They screamed out warm welcomes and cheered as the delegation and riders slowly strode down the streets. Peddlers of goods presented dozens of expensive items, hoping one among the delegation would take their goods, and brandish it within the palace proper. So much was the excitement, multiple citizens tried to rush toward the delegates, all being halted quickly by the city milia, who walked beside the riders.
They wore elaborate hanboks, of varied colors, with decorative cloaks of red and white. In their hands they held banners of Okkjeon and the royal banner, newly created, representing the So-Okk dynasty. Hundreds of the guard stood along the center street, holding back the frenzied citizen body.
Munsang was stunned. Obviously, foreign hospitality was to be expected but only on the end of the audience which hosted the incoming delegation. Certainly not the common masses. Certainly not to this level of fervor. He caught words ranging from “A thousand warm welcomes to our kin to the south!” to “Who are those?”, but the overwhelming majority of voices clamored in infatuation, the best word to describe this feverish craze, with Kanei. He cast his concerned gaze at Kanei. She was as composed as ever, even if a glimmer of surprise danced about her eyes for a moment.
“Why this level of craze?!” Munsang did his best to yell his question over to his rider escort, pulling his mask down to make his voice so loud that it hurt. “And what can get them to stop?!”
The rider laughed, as he slowed his horse, to allow Munsang to ride next to one another, hoping to have an actual conversation, “The people have not welcomed a foreign delegation in decades, not to mention a possible queen.” He mumbled, gesturing to the young woman within their delegation.
As the aggregated party moved closer to the palace, even though hindered by the amassed crowds, Munsang put his hand to his chin. “How foreign do you in Saeju perceive us to be? Are we not both the children of the Homelands?”
The rider turned back to the attention of Munsang, puzzled, “The people do not view you as foreign, but merely lost, or separated. They are pleased beyond our understanding for relations in any form to be restored, alike to our shared country of old.” He said with a slight smile, before waving his attention back to the people.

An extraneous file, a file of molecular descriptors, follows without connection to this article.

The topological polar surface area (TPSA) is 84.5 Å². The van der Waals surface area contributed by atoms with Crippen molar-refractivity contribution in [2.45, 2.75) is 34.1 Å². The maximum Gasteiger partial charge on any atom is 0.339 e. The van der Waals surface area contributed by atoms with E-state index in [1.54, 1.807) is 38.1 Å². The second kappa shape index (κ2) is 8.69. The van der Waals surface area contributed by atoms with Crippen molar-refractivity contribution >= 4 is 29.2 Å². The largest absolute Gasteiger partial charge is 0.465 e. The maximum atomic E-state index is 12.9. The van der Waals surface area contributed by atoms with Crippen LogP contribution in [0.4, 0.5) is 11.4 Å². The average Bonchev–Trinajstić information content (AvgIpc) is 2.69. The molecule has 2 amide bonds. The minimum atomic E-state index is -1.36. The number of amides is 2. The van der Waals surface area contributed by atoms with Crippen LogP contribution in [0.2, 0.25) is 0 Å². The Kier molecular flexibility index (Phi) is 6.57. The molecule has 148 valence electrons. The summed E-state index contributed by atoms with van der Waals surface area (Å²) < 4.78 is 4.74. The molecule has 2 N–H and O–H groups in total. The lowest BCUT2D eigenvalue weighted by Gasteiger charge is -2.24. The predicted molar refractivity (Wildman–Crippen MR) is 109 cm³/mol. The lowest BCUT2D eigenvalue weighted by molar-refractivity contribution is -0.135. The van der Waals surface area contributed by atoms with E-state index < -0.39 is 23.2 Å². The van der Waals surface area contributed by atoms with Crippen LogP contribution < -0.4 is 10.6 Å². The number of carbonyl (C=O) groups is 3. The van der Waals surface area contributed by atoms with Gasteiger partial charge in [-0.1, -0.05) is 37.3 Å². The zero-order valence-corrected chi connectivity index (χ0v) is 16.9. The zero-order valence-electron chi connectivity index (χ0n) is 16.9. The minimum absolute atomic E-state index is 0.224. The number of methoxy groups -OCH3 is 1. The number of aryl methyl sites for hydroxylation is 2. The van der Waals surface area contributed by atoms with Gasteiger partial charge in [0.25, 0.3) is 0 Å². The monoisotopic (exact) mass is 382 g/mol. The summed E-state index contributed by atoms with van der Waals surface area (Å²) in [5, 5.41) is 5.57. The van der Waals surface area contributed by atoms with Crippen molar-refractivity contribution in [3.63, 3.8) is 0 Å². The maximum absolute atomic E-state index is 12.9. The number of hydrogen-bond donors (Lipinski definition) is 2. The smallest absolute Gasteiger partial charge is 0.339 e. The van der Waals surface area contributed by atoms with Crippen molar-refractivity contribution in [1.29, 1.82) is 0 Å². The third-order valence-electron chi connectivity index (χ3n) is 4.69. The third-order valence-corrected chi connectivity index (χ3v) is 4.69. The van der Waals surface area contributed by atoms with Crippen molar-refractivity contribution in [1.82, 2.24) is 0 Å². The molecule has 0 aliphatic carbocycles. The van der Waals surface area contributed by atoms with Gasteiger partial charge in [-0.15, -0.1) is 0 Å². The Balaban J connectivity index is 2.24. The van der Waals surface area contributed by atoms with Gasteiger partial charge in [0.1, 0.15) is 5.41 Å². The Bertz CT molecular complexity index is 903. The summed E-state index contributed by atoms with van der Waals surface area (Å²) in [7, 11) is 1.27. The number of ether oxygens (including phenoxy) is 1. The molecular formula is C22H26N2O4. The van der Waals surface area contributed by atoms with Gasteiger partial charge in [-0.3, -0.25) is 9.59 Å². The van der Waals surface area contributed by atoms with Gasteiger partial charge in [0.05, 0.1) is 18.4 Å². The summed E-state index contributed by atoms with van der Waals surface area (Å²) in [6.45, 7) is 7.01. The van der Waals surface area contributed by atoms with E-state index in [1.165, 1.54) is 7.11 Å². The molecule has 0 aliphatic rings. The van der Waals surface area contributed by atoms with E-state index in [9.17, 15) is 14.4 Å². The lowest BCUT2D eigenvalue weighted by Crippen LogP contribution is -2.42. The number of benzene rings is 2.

Munsang let the rider focus on the people. The delegation was going to be stuck in the main street all day at this pace. The rider’s words floated around Munsang’s head. If the Myokko Hyannics were lost, then what were those who were still in the Homelands? It was true from a certain standpoint. There stood the Eternals serving as the curtain between Saeju and Ryeongse, an ugly scar and a testament to the suffering of the Hyannic people. There was also the province of Hyan under Uyutahn control, perhaps the greatest shame to Ryeongse and perhaps Saeju alike, if not even more. Although the Tong were allies to Ryeongse, in Uyutahn Hyan lingered a sense of defeat and humiliation. Munsang was unsure if the people there even spoke Gogwihan-eo anymore, a language even an exiled people like the Myokko had managed to preserve for centuries upon centuries.
Relations? That word stuck out to Munsang like a stain upon a piece of cloth. Did it really come to that, Ryeongse and Saeju not as two parts of a greater whole but two distinct nations? Even after a millennium and a half of separation, something which should have warranted little surprise at this concept of “relations” between Ryeongse and Saeju, it felt unnatural. But that begged the question: how united were the Homelands all those years ago, before Uyutahn boots marched eastwards in their campaign of conquest? Was not Wonmyokguk established as its own entity, separate from the monsu Hyannics who had already alienated this group of humans?
Perhaps Munsang’s source of confusion lay in Ryeongse’s relative isolation. Other nations out there spoke the same language and yet aligned themselves into different polities. The Hallish states, for example, all maintain a unique identity albeit united by language. All the way across the vast oceans in Tylos, the ruins of the Savoset Empire organized themselves not into one successor state but multiple, a fractured reflection of their once-mighty regime. It made no sense to Munsang to let such arbitrary divisions separate a common people and culture. But perhaps that was merely the order of the world. As little sense as it made.